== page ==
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Document 62022CO0446

Usnesení Soudního dvora ze dne 20. října 2022.
Fidelity National Information Services, Inc. v. Úřad Evropské unie pro duševní vlastnictví.
Věc C-446/22 P.

ECLI identifier: ECLI:EU:C:2022:827

ORDER OF THE COURT (Chamber determining whether appeals may proceed)

20 October 2022 (*)

(Appeal – EU trade mark – Determination as to whether appeals should be allowed to proceed – Article 170b of the Rules of Procedure of the Court of Justice – Request failing to demonstrate that an issue is significant with respect to the unity, consistency or development of EU law – Refusal to allow the appeal to proceed)

In Case C‑446/22 P,

APPEAL under Article 56 of the Statute of the Court of Justice of the European Union, brought on 5 July 2022,

Fidelity National Information Services, Inc., established in Jacksonville, Florida (United States), represented by P. Wilhelm, avocat,

appellant,

the other party to the proceedings being:

European Union Intellectual Property Office (EUIPO),

defendant at first instance,

THE COURT (Chamber determining whether appeals may proceed)

composed of L. Bay Larsen, Vice-President of the Court, N. Jääskinen and M. Safjan (Rapporteur), Judges,

Registrar: A. Calot Escobar,

having regard to the proposal from the Judge-Rapporteur and after hearing the Advocate General, P. Pikamäe,

makes the following

Order

1        By its appeal, Fidelity National Information Services, Inc., asks the Court of Justice to set aside the judgment of the General Court of the European Union of 4 May 2022, Fidelity National Information Services v EUIPO – IFIS (FIS) (T‑237/21, not published, EU:T:2022:267; ‘the judgment under appeal’), by which the General Court dismissed its action for annulment of the decision of the First Board of Appeal of the European Union Intellectual Property Office (EUIPO) of 26 February 2021 (Case R 1460/2020‑1), relating to opposition proceedings between Banca IFIS and Fidelity National Information Services.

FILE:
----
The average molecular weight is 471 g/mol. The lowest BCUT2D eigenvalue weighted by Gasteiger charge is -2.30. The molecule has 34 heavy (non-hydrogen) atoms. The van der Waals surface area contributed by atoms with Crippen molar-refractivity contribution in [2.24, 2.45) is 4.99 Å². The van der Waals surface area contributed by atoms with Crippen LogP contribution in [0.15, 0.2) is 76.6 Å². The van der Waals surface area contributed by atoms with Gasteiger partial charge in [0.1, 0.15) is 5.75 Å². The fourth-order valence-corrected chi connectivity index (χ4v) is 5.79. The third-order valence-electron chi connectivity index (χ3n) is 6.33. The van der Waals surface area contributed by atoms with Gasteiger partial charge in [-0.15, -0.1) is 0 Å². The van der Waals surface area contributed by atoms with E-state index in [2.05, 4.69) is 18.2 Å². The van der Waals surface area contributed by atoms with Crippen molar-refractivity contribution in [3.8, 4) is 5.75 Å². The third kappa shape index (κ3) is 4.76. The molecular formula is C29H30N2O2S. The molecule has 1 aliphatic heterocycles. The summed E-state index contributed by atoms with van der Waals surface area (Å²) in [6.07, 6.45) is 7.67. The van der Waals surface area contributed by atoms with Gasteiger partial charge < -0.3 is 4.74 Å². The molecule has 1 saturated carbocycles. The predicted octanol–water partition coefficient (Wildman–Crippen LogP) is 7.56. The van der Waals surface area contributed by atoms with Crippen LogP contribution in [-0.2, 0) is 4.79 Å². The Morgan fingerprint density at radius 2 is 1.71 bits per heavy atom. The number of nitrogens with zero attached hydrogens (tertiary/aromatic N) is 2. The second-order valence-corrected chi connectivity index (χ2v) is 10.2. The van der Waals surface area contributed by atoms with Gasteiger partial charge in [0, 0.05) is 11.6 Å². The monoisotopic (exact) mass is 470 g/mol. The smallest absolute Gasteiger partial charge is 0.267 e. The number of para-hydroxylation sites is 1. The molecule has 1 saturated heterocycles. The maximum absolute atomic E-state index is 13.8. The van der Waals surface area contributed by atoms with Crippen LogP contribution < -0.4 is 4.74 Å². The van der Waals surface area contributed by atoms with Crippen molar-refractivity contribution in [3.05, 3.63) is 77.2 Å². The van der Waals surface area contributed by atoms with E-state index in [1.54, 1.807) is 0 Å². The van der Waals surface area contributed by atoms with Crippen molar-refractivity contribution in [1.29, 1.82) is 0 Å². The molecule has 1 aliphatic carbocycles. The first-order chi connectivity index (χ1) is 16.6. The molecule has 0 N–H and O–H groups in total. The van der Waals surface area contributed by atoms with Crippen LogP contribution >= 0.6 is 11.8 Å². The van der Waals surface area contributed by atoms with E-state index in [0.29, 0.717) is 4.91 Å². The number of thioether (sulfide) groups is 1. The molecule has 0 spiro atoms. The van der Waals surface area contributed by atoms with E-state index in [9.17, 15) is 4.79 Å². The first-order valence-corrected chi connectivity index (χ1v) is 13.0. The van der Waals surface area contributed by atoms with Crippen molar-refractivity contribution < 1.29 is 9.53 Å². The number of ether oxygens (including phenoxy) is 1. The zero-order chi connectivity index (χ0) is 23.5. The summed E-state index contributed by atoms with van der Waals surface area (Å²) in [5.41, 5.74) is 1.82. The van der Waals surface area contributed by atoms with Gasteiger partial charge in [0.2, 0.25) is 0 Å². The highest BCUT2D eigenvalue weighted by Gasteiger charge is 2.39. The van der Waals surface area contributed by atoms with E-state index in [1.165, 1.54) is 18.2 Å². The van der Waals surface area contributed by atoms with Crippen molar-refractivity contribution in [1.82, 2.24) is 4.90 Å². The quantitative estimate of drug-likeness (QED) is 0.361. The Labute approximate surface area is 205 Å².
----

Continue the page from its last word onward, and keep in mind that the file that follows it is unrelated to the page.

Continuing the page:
The request that the appeal be allowed to proceed

2        Under the first paragraph of Article 58a of the Statute of the Court of Justice of the European Union, an appeal brought against a decision of the General Court concerning a decision of an independent Board of Appeal of EUIPO is not to proceed unless the Court of Justice first decides that it should be allowed to do so.

3        The third paragraph of Article 58a of the Statute of the Court of Justice of the European Union provides that an appeal is to be allowed to proceed, wholly or in part, in accordance with the detailed rules set out in the Rules of Procedure of the Court of Justice, where it raises an issue that is significant with respect to the unity, consistency or development of EU law.

4        Article 170a(1) of the Rules of Procedure provides that, in the situations referred to in the first paragraph of Article 58a of that statute, the appellant is to annex to the appeal a request that the appeal be allowed to proceed, setting out the issue raised by the appeal that is significant with respect to the unity, consistency or development of EU law and containing all the information necessary to enable the Court to rule on that request.